May 1, 2014


The Day After The “Sabbath”

In this week’s Parsha are the laws of the Holy Days of the year.

Vayikra 23:11
“He shall wave the Omer before Hashem to be an appeasement for you; on the day after the Sabbath, the Priest shall wave it.”

“On the day after the Sabbath” – : The day after the first day of the festival of Pesach. {This must be the meaning of “Sabbath” here) because if you say it means the Sabbath of Creation (i.e. the weekly Sabbath), then you would not know which Sabbath [the Torah was referring to].

The verse seems to say that the Omer offering is to be brought on the day following the Sabbath. The word “Sabbath” means the seventh day of the week. But Rashi (on the basis of the Sages’ interpretation) tells us that the Sabbath here does not mean the seventh day of the week; rather, it means the festival (the first day of Pesach) – which is also a day of rest, which is the literal meaning of the word “Sabbath.”

Certainly this does not seem to be the simple meaning of the verse. Why does Rashi prefer the unusual meaning of “Sabbath” (festival) over its usual meaning (the seventh day)?

Rashi says it can’t mean the regular Sabbath because then we wouldn’t know which specific Sabbath of the year was referred to and hence we wouldn’t know when the Omer should be brought.

Nevertheless, one could still ask a question on Rashi’s translating the word “Sabbath” as “festival.” Where do we ever find that the word “Sabbath” means “festival” in the Torah? Doesn’t it always mean “the seventh day”? Can we find an example of “Sabbath” meaning “festival”?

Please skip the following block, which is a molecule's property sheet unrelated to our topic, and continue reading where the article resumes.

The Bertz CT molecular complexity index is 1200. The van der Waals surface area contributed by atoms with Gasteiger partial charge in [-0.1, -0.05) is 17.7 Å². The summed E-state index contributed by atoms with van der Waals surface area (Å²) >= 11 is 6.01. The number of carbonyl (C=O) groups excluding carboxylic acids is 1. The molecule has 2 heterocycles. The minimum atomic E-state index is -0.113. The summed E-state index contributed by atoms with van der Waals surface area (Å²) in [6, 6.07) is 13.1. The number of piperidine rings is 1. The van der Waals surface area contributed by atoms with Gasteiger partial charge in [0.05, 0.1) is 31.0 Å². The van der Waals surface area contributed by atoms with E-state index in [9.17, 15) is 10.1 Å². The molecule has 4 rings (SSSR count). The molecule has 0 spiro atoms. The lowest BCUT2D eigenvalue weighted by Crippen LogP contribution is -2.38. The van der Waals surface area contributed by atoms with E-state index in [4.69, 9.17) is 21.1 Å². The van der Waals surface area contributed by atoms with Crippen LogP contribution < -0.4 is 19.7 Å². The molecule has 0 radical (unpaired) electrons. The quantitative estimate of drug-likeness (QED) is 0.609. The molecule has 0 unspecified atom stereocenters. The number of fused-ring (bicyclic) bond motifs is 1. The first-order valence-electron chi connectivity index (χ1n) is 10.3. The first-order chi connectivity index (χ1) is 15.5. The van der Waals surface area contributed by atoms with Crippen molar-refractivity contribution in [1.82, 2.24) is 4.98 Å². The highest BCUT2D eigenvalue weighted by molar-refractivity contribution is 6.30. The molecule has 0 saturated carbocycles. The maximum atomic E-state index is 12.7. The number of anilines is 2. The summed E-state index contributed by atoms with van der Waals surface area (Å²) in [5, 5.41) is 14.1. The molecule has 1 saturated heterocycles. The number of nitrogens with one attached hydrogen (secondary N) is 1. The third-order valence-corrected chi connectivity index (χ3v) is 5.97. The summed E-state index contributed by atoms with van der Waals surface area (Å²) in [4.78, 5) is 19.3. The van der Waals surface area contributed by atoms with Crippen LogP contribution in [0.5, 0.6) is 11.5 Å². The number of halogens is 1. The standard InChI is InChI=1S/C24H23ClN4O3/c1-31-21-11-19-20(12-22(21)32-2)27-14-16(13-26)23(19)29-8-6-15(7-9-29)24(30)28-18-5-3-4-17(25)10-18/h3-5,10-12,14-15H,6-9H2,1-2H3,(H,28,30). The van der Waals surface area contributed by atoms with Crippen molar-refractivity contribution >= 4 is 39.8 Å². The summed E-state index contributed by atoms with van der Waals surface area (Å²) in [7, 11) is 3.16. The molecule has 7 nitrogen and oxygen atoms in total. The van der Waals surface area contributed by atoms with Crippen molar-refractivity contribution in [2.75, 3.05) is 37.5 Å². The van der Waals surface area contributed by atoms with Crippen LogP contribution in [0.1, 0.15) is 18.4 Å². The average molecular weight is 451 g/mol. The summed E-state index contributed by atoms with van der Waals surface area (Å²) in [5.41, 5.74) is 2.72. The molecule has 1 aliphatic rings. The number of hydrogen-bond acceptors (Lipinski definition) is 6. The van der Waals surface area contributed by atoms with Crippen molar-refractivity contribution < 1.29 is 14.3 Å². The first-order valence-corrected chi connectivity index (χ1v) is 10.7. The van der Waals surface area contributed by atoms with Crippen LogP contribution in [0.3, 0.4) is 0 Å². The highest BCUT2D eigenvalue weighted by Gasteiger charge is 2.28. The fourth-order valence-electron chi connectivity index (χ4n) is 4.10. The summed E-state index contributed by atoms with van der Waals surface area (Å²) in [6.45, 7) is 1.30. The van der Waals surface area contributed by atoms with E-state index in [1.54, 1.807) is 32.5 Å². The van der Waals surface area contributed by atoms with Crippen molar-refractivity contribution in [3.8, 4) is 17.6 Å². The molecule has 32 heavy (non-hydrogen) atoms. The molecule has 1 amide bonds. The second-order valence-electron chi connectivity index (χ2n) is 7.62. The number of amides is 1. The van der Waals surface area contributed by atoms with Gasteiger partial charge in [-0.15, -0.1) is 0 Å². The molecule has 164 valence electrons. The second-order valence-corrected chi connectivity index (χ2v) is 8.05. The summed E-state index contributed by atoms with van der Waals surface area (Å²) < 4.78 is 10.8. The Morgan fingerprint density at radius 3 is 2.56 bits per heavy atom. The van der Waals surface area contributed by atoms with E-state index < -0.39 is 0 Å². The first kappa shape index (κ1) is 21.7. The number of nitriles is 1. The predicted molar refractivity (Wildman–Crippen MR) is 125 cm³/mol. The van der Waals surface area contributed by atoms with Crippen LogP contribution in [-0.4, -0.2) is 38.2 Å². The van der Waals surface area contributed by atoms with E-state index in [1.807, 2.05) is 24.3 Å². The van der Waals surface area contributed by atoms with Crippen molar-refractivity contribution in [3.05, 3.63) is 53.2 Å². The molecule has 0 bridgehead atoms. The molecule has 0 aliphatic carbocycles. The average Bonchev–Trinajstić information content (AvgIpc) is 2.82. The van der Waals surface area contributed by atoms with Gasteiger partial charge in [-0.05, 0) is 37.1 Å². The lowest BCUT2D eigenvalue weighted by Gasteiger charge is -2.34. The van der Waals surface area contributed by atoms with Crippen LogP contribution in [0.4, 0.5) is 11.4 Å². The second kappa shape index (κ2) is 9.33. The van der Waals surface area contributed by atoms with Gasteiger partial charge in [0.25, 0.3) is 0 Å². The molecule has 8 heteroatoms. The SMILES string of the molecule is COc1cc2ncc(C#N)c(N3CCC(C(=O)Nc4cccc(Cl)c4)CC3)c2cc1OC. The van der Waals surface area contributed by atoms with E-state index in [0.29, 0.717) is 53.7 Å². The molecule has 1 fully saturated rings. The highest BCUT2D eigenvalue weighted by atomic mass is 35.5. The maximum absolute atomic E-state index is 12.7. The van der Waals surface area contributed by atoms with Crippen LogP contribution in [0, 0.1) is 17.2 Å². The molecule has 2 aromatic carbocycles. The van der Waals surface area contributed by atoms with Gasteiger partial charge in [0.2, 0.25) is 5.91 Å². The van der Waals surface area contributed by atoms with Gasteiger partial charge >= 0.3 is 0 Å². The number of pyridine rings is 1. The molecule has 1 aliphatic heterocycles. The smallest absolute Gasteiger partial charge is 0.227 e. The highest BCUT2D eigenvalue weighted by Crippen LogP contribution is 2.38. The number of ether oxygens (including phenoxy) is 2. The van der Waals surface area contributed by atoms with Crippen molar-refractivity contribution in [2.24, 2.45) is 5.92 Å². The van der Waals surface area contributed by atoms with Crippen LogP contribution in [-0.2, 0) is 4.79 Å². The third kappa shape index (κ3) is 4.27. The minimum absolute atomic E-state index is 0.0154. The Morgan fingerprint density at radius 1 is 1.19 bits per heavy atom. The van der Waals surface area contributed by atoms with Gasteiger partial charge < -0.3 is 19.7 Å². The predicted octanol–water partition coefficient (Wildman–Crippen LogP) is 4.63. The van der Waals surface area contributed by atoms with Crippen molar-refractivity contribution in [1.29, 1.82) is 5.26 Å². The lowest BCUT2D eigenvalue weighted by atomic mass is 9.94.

The answer is “Yes”.  The Torah does occasionally refer to festival as “Sabbath.”
See this Chapter (23) Verse 24 where Rosh Hashanah is referred to as “Shabbaton,” and again in verse 23:39 referring to Succot it says: “on the first day Shabbaton and on the eighth day Shabbaton.” All these are examples of “Shabbat” used to designate a festival, or more precisely, a day of rest. So Rashi’s interpretation of “the day after the Sabbath” as the day after the festival does have parallels in the Torah.

This interpretation of the Sages which Rashi followed was the source of a violent and basic disagreement between our Sages and the Sadducees and later the Karaites and other groups. Therefore the question arises, why did the Torah use the word Shabbat which needed interpretation and is therefore open to misinterpretation rather than the word Yom Tov. Surely, the Torah could have said ” mimochorat Hayom tov or momochorat hachag……

The answer is that in the year of the Exodus, the first day Yom Tov of Pesach was on a Shabbat! The Torah needs to speak on two levels. It has to speak in the present tense that is to say to address the reality as it is happening. But being Divine, has to give instruction for the future. In the language of the Talmud, there is Pesach Mitzrayim ( the Pesach of Egypt) and Pesach Dorot ( Pesach as it will be commemorated in future generations).

Hence, when the Torah says on the morning after the Sabbath, it is addressing the people who actually left Egypt. The jobs of the Sages is to interpretate the Torah so that it works forever. Hence, although the first ever Yom tov of Pesach fell on a Shabbat this would not always be so. The Sages in their wisdom merely point out that the deciding factor of when to start counting the Omer is the day after Yom Tov which is fixed as the 16th of Nisan rather than the day after Shabbat which slides and isn’t fixed or known.

Shabbat shalom

Rabbi Meir Wise


One Response to “Emor”

  1. max said

    Makes sense that the Torah had to speak on 2 levels but couldn’t the It have simply said “on the 16th Nissan” – thus avoiding all confusion?
    Perhaps Hashem wanted it to be ambiguous so that we’d have the choice between following the Sages or Karraites – and be rewarded for doing the former.

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